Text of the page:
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Posted Friday, July 19, 2013 7:43 PM
Grasshopper

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How do I edit the white space out of a table or created an edited table I imported from Excel?
Post #1475722
Posted Saturday, July 20, 2013 6:05 AM


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That depends on what you want to do. To remove all leading and trailing spaces, you would do:

UPDATE tbl
SET col = rtrim(ltrim(col))
WHERE col <> rtrim(ltrim(col))

To collapse multiple sequences of spaces, you could do:

UPDATE tbl
SET col = replace(col, ' ', ' ')
WHERE col LIKE '% %'

The later UPDATE does not handle tabs, which you need to handle separately.


Erland Sommarskog, SQL Server MVP, www.sommarskog.se
Post #1475749
Posted Saturday, July 20, 2013 2:04 PM
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Thanks, for you time answering my question.

After creating a csv file, importing it into a Excel spreadsheet and finally importing it into a SQL table I notices white space both left and right of the text. My goal was to edit this white space out.

Part of my reason starting this project was to learn SQL.
Post #1475770
Posted Saturday, July 20, 2013 2:06 PM


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mikej 14403 (2013-07-20)
After creating a csv file, importing it into a Excel spreadsheet and finally importing it into a SQL table I notices white space both left and right of the text. My goal was to edit this white space out.


The first query should take care of that.


Erland Sommarskog, SQL Server MVP, www.sommarskog.se
Post #1475771
Posted Saturday, July 20, 2013 4:35 PM


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mikej 14403 (7/20/2013)
Thanks, for you time answering my question.

After creating a csv file, importing it into a Excel spreadsheet and finally importing it into a SQL table I notices white space both left and right of the text. My goal was to edit this white space out.

Part of my reason starting this project was to learn SQL.


Why not import the CSV file directly instead of going through Excel?


--Jeff Moden
"RBAR is pronounced "ree-bar" and is a "Modenism" for "Row-By-Agonizing-Row".

First step towards the paradigm shift of writing Set Based code:
Stop thinking about what you want to do to a row... think, instead, of what you want to do to a column."

(play on words) "Just because you CAN do something in T-SQL, doesn't mean you SHOULDN'T." --22 Aug 2013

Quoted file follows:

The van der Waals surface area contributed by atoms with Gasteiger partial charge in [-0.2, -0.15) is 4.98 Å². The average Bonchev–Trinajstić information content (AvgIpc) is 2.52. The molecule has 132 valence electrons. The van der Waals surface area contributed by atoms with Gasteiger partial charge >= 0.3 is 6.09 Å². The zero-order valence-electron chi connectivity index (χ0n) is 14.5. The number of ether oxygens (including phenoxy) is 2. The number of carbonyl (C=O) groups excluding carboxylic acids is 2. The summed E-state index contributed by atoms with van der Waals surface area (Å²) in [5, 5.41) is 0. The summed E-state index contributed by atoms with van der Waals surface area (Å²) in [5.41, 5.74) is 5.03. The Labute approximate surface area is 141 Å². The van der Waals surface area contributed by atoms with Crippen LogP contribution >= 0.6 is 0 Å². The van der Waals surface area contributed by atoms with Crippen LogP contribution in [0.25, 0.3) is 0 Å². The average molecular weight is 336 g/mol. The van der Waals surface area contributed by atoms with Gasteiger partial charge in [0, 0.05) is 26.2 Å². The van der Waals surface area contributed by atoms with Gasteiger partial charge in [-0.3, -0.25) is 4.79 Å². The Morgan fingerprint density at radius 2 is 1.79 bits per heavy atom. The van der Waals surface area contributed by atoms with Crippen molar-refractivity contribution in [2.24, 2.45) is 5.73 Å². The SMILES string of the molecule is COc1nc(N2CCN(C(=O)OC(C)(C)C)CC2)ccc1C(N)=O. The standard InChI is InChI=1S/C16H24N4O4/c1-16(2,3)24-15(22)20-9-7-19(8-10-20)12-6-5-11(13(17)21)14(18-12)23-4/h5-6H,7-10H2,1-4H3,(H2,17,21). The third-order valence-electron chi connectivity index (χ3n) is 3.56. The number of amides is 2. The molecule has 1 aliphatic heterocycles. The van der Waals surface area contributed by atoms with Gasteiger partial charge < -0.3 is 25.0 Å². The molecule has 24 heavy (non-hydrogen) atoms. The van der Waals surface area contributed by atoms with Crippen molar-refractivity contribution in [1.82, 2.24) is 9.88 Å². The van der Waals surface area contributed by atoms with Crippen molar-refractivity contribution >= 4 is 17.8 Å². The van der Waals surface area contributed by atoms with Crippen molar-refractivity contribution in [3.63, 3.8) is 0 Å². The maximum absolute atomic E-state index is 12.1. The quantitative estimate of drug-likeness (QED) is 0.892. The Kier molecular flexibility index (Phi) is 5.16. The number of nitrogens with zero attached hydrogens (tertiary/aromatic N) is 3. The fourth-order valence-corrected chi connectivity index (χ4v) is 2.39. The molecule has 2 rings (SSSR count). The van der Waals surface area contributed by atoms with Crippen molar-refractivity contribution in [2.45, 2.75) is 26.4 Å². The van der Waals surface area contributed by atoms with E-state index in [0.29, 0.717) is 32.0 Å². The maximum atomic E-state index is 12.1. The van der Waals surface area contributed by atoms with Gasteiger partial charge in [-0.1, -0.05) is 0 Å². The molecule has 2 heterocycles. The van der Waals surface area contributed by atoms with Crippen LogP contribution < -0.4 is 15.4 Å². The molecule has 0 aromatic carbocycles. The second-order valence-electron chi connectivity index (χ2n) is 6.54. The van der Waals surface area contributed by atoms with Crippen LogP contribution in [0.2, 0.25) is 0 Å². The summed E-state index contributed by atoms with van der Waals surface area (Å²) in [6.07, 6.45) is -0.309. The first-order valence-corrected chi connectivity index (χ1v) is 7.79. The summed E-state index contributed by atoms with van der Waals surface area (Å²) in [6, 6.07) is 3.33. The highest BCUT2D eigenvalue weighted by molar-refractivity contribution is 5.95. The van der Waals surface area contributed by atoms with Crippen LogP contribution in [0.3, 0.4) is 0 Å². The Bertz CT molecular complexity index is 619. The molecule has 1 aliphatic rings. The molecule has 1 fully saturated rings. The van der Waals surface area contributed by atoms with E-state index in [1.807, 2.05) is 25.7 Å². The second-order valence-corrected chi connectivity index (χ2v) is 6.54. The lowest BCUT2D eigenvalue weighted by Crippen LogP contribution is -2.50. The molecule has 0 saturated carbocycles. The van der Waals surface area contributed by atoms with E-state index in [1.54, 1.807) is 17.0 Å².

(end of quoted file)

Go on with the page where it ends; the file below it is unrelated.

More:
Helpful Links:
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Post #1475781
Posted Saturday, July 20, 2013 6:09 PM
Grasshopper

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I imported the csv file into Excel to edit it. I wanted to clean up the data before I created a table.

As I have stated. Part of my goal as been to use this to use SQL. I'm sure there are ways to edit a table using SQL.
Post #1475790
Posted Saturday, July 20, 2013 9:47 PM


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Understood. So what kind of a cleanup did you need to do? In the vein of teaching someone a little about SQL, I will typically run CSV files into a "staging" table to validate and "cleanse" the data instead of using a spreadsheet. Don't get me wrong... SQL will never be a substitute for what the human brain can do but you can make it do an awful lot in the area of validating and cleansing of data.

--Jeff Moden
"RBAR is pronounced "ree-bar" and is a "Modenism" for "Row-By-Agonizing-Row".

First step towards the paradigm shift of writing Set Based code:
Stop thinking about what you want to do to a row... think, instead, of what you want to do to a column."

(play on words) "Just because you CAN do something in T-SQL, doesn't mean you SHOULDN'T." --22 Aug 2013

Helpful Links:
How to post code problems
How to post performance problems
Post #1475797
Posted Sunday, July 21, 2013 3:11 AM


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mikej 14403 (2013-07-20)
I'm sure there are ways to edit a table using SQL.


There is. Did you try the UPDATE statement, I gave you?



Erland Sommarskog, SQL Server MVP, www.sommarskog.se
Post #1475806
Posted Sunday, July 21, 2013 2:22 PM
Grasshopper

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I tried the first set of code.

UPDATE [dbo].[1870_1880_DAT]
SET [TOWN] = rtrim(ltrim([TOWN]))
WHERE [TOWN] <> rtrim(ltrim([TOWN]))

The query ran with out errors.

I tested the query's output by using a SELECT DISTINCT query. The output wasn't ordered sequentially in ascending order. I have only see this kind of output because I had a space in front of the text in the field of a record.

Post #1475837
Posted Sunday, July 21, 2013 2:27 PM


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mikej 14403 (7/21/2013)[hrI tested the query's output by using a SELECT DISTINCT query. The output wasn't ordered sequentially in ascending order.


To get an ordered output, you need to supply an ORDER BY clause. Without it, SQL Server is free to return data in any order.


Erland Sommarskog, SQL Server MVP, www.sommarskog.se
Post #1475838
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